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Project Management Certification Roundup

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Unlike most areas of the IT industry, becoming certified in project management (PM) requires more than purely technical knowledge or hands-on skills. A number of project management certifications are offered by leading organizations in the field, each with varied areas of focus and depth of knowledge tested. In this article, IT expert Emmett Dulaney walks us through today's industry standard PM titles.
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Unlike most areas of the IT industry, becoming certified in project management requires more than purely technical knowledge or hands-on skills. Candidates must also be proficient in overseeing and coordinating the use of team members, finances, and other resources to efficiently and effectively implement and carry out company projects. A number of project management certifications are offered by leading organizations in the field, each with varied areas of focus and depth of knowledge tested.

CompTIA Project+

In the field of project management, CompTIA offers one of the most well recognized entry-level certifications with Project+ (formally named IT Project+). The certification assesses the candidate’s ability to see a project from initiation to completion while upholding time constraints and budget restrictions. The primary objectives covered in the exam’s 100 questions are project planning, execution and delivery, and control and communication. Pre-project setup and project closure are also covered, although less heavily. Along with technical know-how and expertise, the candidate’s knowledge must also extend into interpersonal skills such as conflict avoidance and time management.

While there are no prerequisites or experience requirements, the Project+ exam is recommended for individuals with at least one year of experience organizing and managing small and mid-sized projects. The current exam consists of 100 questions and lasts 90 minutes. This version of the exam tests familiarity with CompTIA’s 2009 objectives. For individuals studying the requirements of the Project+ exam covering 2003 objectives, the previous version (which consists of 80 questions and lasts 90 minutes) will be available to candidates until March 31, 2011. Both versions of the exam cost $239.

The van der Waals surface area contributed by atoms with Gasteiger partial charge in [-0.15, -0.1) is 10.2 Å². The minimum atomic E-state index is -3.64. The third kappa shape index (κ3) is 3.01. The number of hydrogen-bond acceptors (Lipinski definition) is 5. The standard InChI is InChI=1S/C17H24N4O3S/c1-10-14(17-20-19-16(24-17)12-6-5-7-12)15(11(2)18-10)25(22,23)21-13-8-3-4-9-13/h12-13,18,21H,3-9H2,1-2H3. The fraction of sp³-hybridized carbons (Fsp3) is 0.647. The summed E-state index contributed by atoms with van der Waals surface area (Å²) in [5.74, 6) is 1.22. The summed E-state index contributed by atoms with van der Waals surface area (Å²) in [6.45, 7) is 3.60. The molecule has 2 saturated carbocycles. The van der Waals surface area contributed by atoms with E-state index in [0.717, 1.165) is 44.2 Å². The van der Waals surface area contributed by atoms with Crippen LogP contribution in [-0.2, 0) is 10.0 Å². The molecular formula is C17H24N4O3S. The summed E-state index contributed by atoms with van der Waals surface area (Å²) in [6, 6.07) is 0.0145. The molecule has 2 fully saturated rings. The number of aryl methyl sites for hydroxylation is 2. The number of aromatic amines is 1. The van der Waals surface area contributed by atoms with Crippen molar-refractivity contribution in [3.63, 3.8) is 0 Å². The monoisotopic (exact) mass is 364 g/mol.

For more on CompTIA’s Project+ certification, check out http://www.comptia.org/certifications/listed/project.aspx.

Project Management Institute

The Project Management Institute (PMI) is the leading non-profit association for project management professionals. In addition to providing research and professional development opportunities to its members, PMI also offers five levels of project management certification. The foremost certification in this catalog is Project Management Professional (PMP).

In order to qualify for the PMP exam, candidates must either possess a four-year degree with an additional 4,500 hours of hands-on project management experience or a high school diploma with an additional 7,500 hours of experience. All candidates must also have acquired 35 hours of project management education. The exam is made up of 200 multiple-choice questions and costs $555, with a $150 discount for PMI members.

For candidates unable to meet the experience requirements for PMP certification, PMI offers the entry-level Certified Associate in Project Management (CAPM) certification. The CAPM tests candidates with 150 multiple-choice questions and is designed for professionals new to project management or looking to validate the foundational skills needed in the field. While prerequisites are less extensive, CAPM candidates are still required to possess a secondary education diploma and a minimum of 1,500 hours of work experience. Twenty-three hours of project management education may be substituted for these experience hours. The CAPM exam costs $225 for PMI members and $300 for non-members.

Beyond the CAPM and PMP, PMI’s Program Management Professional (PgMP) certification extends its subject matter to the management of multiple, simultaneous projects and the accomplishment of strategic initiatives related to the projects. A typical question on the PgMP exam might quiz a candidate on the best method of incorporating new projects into existing company programs. After passing the exam, PgMP candidates must also undergo a multi-rater assessment from a panel of 12 individuals they personally select. The panel of supervisors, peers, direct reports, and professional references assess the candidate’s project management abilities and performance. These assessments are reviewed by PMI before certification is awarded.